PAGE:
On Friday night, I licked some envelopes, added some stamps, and mailed
rights to my firstborn checks and paperwork to the IRS.
Tax season. My least favorite time of year. In a period of sky-high rent, an inflated cost of living, and absurdly priced groceries ($5 for a carton of almond milk?? Seriously, Hoboken?!), it’s no wonder so many are selling their earthly possessions and looking for extra side work and roommates.
Now that I’m working as an independent contractor, I have to estimate my taxes for the year, pay quarterly, and make sure every dime is accounted for or Uncle Sam storms into my apartment and goes through my drawers for extra loot (good luck!). I can understand why some might want to sign a marital contract simply to evade having to pay extra in rent, taxes, health insurance, social security, etc. It’s daunting. And while it’s nice to know that I can write off so many business expenses for the first time, this won’t happen until the end of the year after I’ve already forked over more than I should for everyday necessities.
I read an article recently about the price of being single in America told from the female perspective (also, just for clarity, I’m referring to people who aren’t married when I refer to singles in this post). I found many of the statistics particularly startling, especially when you factor in how much money you can save simply by getting hitched.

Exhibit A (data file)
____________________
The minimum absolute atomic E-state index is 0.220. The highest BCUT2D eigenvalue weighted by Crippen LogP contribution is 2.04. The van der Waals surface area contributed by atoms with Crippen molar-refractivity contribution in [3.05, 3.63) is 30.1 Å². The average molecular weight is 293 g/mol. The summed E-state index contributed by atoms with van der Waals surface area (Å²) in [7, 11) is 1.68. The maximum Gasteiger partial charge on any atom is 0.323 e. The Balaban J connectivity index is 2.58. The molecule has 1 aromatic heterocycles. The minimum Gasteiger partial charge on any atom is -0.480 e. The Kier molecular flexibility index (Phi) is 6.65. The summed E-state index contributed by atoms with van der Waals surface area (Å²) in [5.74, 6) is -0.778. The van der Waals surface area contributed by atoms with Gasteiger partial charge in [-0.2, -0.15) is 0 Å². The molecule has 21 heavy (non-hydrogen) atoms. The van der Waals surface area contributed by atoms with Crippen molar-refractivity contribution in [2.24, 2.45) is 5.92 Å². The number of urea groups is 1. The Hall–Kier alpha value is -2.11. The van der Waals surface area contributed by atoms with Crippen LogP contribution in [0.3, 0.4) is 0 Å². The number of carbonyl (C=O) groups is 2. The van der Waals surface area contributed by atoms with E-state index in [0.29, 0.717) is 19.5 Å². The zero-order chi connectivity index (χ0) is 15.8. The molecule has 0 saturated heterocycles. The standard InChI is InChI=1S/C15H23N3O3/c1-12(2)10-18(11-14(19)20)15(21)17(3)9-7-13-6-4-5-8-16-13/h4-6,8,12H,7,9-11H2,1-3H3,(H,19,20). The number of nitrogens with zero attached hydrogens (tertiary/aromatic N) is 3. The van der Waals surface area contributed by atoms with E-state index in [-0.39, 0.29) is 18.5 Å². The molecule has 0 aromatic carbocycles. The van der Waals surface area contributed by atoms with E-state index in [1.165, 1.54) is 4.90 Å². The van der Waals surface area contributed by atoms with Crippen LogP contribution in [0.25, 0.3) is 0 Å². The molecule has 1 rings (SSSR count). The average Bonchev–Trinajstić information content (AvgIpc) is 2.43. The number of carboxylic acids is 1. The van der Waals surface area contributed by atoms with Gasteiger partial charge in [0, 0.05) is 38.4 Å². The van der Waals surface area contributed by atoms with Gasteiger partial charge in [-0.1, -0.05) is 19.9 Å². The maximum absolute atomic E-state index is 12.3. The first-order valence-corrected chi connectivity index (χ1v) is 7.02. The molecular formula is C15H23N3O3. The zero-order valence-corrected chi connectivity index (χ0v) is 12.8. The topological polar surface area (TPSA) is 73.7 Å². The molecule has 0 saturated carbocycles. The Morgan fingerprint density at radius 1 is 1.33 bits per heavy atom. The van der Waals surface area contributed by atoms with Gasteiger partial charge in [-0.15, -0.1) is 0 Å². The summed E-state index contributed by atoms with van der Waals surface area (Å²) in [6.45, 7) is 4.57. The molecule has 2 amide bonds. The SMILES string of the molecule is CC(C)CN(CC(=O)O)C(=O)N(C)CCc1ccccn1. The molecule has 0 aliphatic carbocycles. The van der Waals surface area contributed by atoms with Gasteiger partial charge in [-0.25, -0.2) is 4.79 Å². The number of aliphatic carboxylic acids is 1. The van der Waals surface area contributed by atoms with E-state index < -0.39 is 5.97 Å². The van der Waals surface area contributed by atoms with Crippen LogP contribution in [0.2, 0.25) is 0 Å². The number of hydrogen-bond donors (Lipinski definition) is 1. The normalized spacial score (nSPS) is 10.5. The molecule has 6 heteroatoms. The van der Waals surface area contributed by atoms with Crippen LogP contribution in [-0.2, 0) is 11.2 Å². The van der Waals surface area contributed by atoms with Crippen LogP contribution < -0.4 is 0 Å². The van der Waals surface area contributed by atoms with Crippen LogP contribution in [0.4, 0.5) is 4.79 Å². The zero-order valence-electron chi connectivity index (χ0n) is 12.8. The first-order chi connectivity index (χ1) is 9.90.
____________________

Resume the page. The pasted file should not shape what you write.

“If a single person dies without children, her money will—must—go into the system to be provided to whomever needs it most, which is good because that was the original intent of Social Security. However, if a married person dies, the money can be routed back to her family.”
Why isn’t a single person entitled to leave those benefits to his/her lover? Friend? Family member? According to the calculations in this article from the Atlantic, a single person earning $80,000/year could easily spend a million dollars more than his or her married peer over the course of a lifetime on healthcare, taxes, etc. Reading this article made me much more aware of the fact that the laws in this country discriminate against half the population–singles.
I also came upon another article published by the Huffington Post about what would happen if we began to look at singles as the new normal. Not only would we no longer have to answer the dreaded “when-are-you-going-to-get-married?” question at dinner parties, but it may also alter the way the travel, housing, and food industries treat the needs of half the population.
Today I stand with the Communication League for Unmarried Equality (CLUE) and many bloggers who are writing about the same topic. April 15th (Tax Day) was chosen as a symbolic reminder that the laws of this country need to be revised to help singles who aren’t entitled to the same benefits as their married friends. Many thanks to Eleanore S. Wells who turned me on to this important topic.
What do you think? I would love to hear your opinions in the comments below!